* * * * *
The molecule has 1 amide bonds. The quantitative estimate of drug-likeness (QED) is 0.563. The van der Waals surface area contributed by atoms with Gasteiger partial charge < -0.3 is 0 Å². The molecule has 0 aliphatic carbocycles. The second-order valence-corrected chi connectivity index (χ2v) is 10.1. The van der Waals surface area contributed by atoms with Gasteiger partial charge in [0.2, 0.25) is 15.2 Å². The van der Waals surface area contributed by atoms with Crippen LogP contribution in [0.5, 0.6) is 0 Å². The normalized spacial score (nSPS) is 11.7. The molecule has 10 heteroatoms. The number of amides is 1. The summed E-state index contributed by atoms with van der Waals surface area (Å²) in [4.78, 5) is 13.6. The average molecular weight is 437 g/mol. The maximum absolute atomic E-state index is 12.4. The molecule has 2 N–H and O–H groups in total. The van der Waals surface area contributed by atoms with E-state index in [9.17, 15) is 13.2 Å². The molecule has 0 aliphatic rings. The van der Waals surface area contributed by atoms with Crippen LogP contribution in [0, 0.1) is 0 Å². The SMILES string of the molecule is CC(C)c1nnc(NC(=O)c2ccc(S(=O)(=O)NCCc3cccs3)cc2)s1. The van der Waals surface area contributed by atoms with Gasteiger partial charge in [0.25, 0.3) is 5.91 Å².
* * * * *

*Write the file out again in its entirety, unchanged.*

The molecule has 1 amide bonds. The quantitative estimate of drug-likeness (QED) is 0.563. The van der Waals surface area contributed by atoms with Gasteiger partial charge < -0.3 is 0 Å². The molecule has 0 aliphatic carbocycles. The second-order valence-corrected chi connectivity index (χ2v) is 10.1. The van der Waals surface area contributed by atoms with Gasteiger partial charge in [0.2, 0.25) is 15.2 Å². The van der Waals surface area contributed by atoms with Crippen LogP contribution in [0.5, 0.6) is 0 Å². The normalized spacial score (nSPS) is 11.7. The molecule has 10 heteroatoms. The number of amides is 1. The summed E-state index contributed by atoms with van der Waals surface area (Å²) in [4.78, 5) is 13.6. The average molecular weight is 437 g/mol. The maximum absolute atomic E-state index is 12.4. The molecule has 2 N–H and O–H groups in total. The van der Waals surface area contributed by atoms with E-state index in [9.17, 15) is 13.2 Å². The molecule has 0 aliphatic rings. The van der Waals surface area contributed by atoms with Crippen LogP contribution in [0, 0.1) is 0 Å². The SMILES string of the molecule is CC(C)c1nnc(NC(=O)c2ccc(S(=O)(=O)NCCc3cccs3)cc2)s1. The van der Waals surface area contributed by atoms with Gasteiger partial charge in [0.25, 0.3) is 5.91 Å².